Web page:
Of course, the player who has been the steadiest through the years is none other than A.J. Hawk.
As a popular, reliable linebacker, Hawk has been there game in, game out, year-after-year. Though many are disappointed that he hasn’t lived up to the #5 overall pick in the draft, he’s a Super Bowl champion who has played extremely well at times and followed it by disappearing in other games.
Measuring reliability and leadership is impossible, but those are the two most important intangibles Hawk brings to the field and the locker room. His pass defense improved last season while his run defense took a hit. We could surely attribute those statistics to the fact that the defensive line fell apart in the last half of the 2013 season, and with it Hawk’s effectiveness also took a hit.
This is a crucial season for Hawk. He took a pay cut last season to re-sign with the Packers and franchise fans can only hope that he has a breakout year in 2014. Improvement at inside linebacker will be a crucial position in 2014 if the Packers defense is going to take that next step forward. Hawk will play a big part in that.
In eight years with the Packers, Hawk has played in 126 games, recording 18.5 sacks and 9 interceptions that he’s returned 121 yards. He has also recorded 574 tackles and 258 assists.
You can also throw in the fact that Hawk has missed just two games over the course of those eight years.
John Maxymuk, the author of “Packers by the Numbers: Jersey Numbers and the Players Who Wore them,” wrote about Carter. Here is what he had to say:
Replacing a legend in sports is never easy, and it is even more difficult when the legend hasn’t yet left the stage. Jim Brown retired as the greatest ball carrier of all time in 1965, and was replaced by unknown Leroy Kelly who, while not quite measuring up to Brown, went on to his own Hall of Fame career. Aging Joe Montana got seriously hurt and was replaced by Steve Young. Young played well, but when Montana returned two years later, the 49ers had to trade him out of town so they could move on with the younger man. Trading Montana could not ease the bitterness and Young was never fully embraced in San Francisco, even after winning a Super Bowl.
Jim Carter was rom St. Paul and played fullback at the University of Minnesota. He came to the Packers in the third round of the 1970 draft and was also drafted by the World Hockey League’s Minnesota Fighting Saints.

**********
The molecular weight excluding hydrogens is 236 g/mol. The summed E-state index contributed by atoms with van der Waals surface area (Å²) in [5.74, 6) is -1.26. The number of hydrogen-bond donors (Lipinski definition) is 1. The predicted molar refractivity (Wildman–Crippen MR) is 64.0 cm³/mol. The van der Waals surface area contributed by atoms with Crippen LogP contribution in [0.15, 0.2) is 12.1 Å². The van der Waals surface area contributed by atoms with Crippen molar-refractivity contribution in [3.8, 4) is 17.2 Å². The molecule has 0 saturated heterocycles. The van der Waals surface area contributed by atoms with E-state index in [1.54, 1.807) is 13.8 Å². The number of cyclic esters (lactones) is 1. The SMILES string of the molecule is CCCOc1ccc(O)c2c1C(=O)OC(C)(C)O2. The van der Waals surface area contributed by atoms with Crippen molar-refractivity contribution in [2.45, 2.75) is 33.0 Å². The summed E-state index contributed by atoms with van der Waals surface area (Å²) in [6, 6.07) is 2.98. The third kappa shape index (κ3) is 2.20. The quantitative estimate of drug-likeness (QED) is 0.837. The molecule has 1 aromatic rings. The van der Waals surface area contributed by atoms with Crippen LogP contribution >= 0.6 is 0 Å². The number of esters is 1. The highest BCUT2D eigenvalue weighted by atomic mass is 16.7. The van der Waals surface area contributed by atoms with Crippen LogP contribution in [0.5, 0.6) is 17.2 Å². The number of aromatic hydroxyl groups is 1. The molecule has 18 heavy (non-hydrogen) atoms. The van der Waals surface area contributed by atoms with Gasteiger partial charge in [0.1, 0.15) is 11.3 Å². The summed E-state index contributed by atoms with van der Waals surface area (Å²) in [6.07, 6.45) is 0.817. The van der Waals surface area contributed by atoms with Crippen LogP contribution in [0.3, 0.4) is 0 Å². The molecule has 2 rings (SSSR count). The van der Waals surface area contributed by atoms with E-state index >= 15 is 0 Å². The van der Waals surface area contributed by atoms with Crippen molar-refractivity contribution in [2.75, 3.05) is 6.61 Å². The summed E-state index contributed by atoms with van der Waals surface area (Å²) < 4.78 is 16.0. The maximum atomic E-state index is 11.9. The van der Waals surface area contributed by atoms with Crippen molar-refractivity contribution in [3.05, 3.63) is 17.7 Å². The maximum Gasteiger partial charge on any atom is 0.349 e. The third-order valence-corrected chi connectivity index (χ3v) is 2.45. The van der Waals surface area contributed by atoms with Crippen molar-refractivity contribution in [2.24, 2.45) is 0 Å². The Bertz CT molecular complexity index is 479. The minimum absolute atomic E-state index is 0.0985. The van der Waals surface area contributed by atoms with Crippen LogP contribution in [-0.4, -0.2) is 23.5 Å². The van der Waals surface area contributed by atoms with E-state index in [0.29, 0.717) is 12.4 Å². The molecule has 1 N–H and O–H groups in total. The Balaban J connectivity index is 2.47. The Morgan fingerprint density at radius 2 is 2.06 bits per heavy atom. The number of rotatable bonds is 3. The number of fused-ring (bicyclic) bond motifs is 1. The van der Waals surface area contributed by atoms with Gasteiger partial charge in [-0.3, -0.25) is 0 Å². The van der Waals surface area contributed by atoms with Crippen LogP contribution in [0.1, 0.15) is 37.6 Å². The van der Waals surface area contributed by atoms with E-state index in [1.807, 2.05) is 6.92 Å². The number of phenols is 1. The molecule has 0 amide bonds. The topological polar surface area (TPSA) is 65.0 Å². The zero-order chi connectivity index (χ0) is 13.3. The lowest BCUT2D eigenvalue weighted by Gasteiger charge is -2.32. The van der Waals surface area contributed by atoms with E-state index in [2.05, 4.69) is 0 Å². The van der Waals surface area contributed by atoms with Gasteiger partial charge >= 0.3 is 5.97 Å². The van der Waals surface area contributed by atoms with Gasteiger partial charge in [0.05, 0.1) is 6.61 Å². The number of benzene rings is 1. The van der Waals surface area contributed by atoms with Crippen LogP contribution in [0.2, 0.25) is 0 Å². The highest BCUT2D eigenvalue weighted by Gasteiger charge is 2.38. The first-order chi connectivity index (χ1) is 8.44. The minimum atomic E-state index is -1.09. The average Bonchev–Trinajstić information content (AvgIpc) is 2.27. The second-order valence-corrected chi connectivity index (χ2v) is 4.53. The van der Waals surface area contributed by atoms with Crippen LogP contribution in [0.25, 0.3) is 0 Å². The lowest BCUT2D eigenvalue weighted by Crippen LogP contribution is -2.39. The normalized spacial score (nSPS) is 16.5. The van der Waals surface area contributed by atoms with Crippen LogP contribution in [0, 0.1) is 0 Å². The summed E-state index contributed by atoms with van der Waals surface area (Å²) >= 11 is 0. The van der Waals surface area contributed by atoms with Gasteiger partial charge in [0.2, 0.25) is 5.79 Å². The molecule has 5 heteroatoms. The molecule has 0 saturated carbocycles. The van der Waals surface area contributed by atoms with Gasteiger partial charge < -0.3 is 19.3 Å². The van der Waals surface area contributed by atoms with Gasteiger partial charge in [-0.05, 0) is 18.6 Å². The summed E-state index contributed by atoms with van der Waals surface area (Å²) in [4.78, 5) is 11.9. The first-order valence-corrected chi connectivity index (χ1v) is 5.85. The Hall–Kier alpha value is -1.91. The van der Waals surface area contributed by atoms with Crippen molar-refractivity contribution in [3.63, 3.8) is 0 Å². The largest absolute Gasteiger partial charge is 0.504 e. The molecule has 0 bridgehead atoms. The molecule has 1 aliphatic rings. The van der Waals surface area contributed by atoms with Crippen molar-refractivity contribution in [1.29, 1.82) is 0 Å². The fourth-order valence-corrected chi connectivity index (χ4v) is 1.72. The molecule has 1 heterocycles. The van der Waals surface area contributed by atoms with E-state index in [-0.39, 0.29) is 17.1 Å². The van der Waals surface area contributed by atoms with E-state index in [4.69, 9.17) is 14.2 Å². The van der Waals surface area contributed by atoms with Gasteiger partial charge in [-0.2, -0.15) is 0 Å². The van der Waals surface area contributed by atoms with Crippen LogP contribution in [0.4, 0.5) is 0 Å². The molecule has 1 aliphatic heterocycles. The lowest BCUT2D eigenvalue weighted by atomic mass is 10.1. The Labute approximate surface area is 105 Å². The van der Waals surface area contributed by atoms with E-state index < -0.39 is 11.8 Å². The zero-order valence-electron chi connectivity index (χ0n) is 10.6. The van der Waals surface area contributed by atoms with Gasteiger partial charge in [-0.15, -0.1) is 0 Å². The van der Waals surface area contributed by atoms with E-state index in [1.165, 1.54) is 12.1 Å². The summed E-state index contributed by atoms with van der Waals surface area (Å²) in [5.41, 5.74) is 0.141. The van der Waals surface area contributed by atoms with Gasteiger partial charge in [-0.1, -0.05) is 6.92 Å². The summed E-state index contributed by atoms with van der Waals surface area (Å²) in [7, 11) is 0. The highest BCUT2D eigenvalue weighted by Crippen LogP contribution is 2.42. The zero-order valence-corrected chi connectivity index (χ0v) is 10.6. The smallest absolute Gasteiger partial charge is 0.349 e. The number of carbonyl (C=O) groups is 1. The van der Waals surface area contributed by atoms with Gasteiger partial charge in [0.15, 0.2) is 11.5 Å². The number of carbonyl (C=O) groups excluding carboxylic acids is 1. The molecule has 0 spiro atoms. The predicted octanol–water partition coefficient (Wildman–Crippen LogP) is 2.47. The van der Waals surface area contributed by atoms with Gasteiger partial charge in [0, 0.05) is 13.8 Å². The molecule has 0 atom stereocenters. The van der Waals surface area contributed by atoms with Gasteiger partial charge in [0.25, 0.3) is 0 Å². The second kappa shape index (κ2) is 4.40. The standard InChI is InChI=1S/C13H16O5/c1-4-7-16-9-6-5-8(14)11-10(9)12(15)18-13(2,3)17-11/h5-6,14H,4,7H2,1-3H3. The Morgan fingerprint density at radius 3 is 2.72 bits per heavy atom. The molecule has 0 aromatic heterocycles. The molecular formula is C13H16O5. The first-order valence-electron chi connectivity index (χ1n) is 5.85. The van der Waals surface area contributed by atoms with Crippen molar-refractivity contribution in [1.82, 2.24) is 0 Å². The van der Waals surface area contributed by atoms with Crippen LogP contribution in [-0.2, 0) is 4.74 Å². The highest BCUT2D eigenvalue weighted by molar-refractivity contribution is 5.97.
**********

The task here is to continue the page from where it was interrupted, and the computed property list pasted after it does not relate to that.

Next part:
He was shifted to linebacker in training camp and when Dave Robinson was injured early in the year, Jim replaced him as starting outside linebacker. When Robinson returned the next season, new coach Dan Devine moved Carter to middle linebacker and gave him the tougher job of replacing 14-year vet Ray Nitschke, the man voted best middle linebacker of the first 50 years of the NFL just the year before. The trouble was that Nitschke didn’t feel that he’d been beaten out for his position on the field but that his job was simply handed to Carter.
The first couple of seasons with the Packers were difficult for Carter trying to break into the league in Nitschke’ shadow.
He played in a turbulent and mostly unsuccessful era. There was the undisciplined disorganization of Dan Devine, the players’ strike of 1974 during which he crossed the picket line to report to training camp, and the on-the-job training of Bart Starr. He played for only two winning clubs and one playoff team in his eight years as a Packer, and lost another whole season to injury. Yet his fear seems unreasonable because the other problem in following a legend is that, unless you are a great player, too, you are quickly forgotten.
Jim always was a proud man, not afraid to voice his opinion.
He now says of Nitschke that “I probably knew then but just wouldn’t admit what a great player he was. The fans loved him. He deserved the accolades. I was jealous.”
He was quick to add that Butkus was a better linebacker.